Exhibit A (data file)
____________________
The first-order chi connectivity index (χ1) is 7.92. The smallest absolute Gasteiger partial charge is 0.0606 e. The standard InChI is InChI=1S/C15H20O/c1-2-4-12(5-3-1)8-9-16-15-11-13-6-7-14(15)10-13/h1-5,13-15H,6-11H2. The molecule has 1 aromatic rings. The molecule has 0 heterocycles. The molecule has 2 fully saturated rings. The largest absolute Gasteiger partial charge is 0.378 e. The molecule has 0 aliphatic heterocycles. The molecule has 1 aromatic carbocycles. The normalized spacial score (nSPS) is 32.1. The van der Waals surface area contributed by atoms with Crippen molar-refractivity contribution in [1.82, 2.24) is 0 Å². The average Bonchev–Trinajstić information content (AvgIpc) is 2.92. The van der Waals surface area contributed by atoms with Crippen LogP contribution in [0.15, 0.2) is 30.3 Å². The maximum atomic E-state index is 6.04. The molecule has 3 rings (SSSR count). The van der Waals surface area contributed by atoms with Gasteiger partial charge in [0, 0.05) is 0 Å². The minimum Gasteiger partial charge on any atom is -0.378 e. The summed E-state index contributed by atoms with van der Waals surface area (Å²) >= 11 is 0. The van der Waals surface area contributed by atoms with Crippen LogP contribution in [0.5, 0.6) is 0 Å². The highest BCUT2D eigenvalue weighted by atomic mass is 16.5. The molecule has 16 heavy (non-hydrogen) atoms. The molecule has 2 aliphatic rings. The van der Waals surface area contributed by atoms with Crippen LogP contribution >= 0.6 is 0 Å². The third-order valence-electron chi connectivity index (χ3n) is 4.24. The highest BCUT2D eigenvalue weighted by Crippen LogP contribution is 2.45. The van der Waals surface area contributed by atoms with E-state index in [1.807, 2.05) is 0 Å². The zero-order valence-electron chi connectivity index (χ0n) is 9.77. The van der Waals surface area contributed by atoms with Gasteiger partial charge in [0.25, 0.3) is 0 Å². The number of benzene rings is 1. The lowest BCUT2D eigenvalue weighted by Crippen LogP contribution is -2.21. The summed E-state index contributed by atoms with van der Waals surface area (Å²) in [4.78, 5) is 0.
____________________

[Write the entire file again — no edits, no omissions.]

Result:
The first-order chi connectivity index (χ1) is 7.92. The smallest absolute Gasteiger partial charge is 0.0606 e. The standard InChI is InChI=1S/C15H20O/c1-2-4-12(5-3-1)8-9-16-15-11-13-6-7-14(15)10-13/h1-5,13-15H,6-11H2. The molecule has 1 aromatic rings. The molecule has 0 heterocycles. The molecule has 2 fully saturated rings. The largest absolute Gasteiger partial charge is 0.378 e. The molecule has 0 aliphatic heterocycles. The molecule has 1 aromatic carbocycles. The normalized spacial score (nSPS) is 32.1. The van der Waals surface area contributed by atoms with Crippen molar-refractivity contribution in [1.82, 2.24) is 0 Å². The average Bonchev–Trinajstić information content (AvgIpc) is 2.92. The van der Waals surface area contributed by atoms with Crippen LogP contribution in [0.15, 0.2) is 30.3 Å². The maximum atomic E-state index is 6.04. The molecule has 3 rings (SSSR count). The van der Waals surface area contributed by atoms with Gasteiger partial charge in [0, 0.05) is 0 Å². The minimum Gasteiger partial charge on any atom is -0.378 e. The summed E-state index contributed by atoms with van der Waals surface area (Å²) >= 11 is 0. The van der Waals surface area contributed by atoms with Crippen LogP contribution in [0.5, 0.6) is 0 Å². The highest BCUT2D eigenvalue weighted by atomic mass is 16.5. The molecule has 16 heavy (non-hydrogen) atoms. The molecule has 2 aliphatic rings. The van der Waals surface area contributed by atoms with Crippen LogP contribution >= 0.6 is 0 Å². The third-order valence-electron chi connectivity index (χ3n) is 4.24. The highest BCUT2D eigenvalue weighted by Crippen LogP contribution is 2.45. The van der Waals surface area contributed by atoms with E-state index in [1.807, 2.05) is 0 Å². The zero-order valence-electron chi connectivity index (χ0n) is 9.77. The van der Waals surface area contributed by atoms with Gasteiger partial charge in [0.25, 0.3) is 0 Å². The number of benzene rings is 1. The lowest BCUT2D eigenvalue weighted by Crippen LogP contribution is -2.21. The summed E-state index contributed by atoms with van der Waals surface area (Å²) in [4.78, 5) is 0.